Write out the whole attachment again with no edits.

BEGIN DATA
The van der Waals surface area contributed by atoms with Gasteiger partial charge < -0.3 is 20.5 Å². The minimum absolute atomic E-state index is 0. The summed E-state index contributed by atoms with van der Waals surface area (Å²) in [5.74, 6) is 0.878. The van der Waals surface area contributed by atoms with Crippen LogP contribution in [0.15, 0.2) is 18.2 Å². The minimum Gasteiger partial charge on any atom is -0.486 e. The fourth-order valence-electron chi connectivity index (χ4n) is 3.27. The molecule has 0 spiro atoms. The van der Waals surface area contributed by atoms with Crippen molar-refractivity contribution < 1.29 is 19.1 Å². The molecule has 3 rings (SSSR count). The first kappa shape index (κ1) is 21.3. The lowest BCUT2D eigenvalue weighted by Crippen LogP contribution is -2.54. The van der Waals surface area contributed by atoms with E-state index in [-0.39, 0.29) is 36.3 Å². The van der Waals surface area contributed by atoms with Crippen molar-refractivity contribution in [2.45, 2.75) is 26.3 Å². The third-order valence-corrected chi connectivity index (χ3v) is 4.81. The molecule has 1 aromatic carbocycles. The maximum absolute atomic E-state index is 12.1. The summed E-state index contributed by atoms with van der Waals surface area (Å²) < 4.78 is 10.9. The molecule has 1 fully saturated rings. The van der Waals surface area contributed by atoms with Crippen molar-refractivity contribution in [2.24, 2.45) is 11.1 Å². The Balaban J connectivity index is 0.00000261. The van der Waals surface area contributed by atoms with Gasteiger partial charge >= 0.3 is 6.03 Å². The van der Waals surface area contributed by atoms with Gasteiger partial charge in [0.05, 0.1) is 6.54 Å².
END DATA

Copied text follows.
The van der Waals surface area contributed by atoms with Gasteiger partial charge < -0.3 is 20.5 Å². The minimum absolute atomic E-state index is 0. The summed E-state index contributed by atoms with van der Waals surface area (Å²) in [5.74, 6) is 0.878. The van der Waals surface area contributed by atoms with Crippen LogP contribution in [0.15, 0.2) is 18.2 Å². The minimum Gasteiger partial charge on any atom is -0.486 e. The fourth-order valence-electron chi connectivity index (χ4n) is 3.27. The molecule has 0 spiro atoms. The van der Waals surface area contributed by atoms with Crippen molar-refractivity contribution < 1.29 is 19.1 Å². The molecule has 3 rings (SSSR count). The first kappa shape index (κ1) is 21.3. The lowest BCUT2D eigenvalue weighted by Crippen LogP contribution is -2.54. The van der Waals surface area contributed by atoms with E-state index in [-0.39, 0.29) is 36.3 Å². The van der Waals surface area contributed by atoms with Crippen molar-refractivity contribution in [2.45, 2.75) is 26.3 Å². The third-order valence-corrected chi connectivity index (χ3v) is 4.81. The molecule has 1 aromatic carbocycles. The maximum absolute atomic E-state index is 12.1. The summed E-state index contributed by atoms with van der Waals surface area (Å²) < 4.78 is 10.9. The molecule has 1 fully saturated rings. The van der Waals surface area contributed by atoms with Crippen molar-refractivity contribution in [2.24, 2.45) is 11.1 Å². The Balaban J connectivity index is 0.00000261. The van der Waals surface area contributed by atoms with Gasteiger partial charge >= 0.3 is 6.03 Å². The van der Waals surface area contributed by atoms with Gasteiger partial charge in [0.05, 0.1) is 6.54 Å².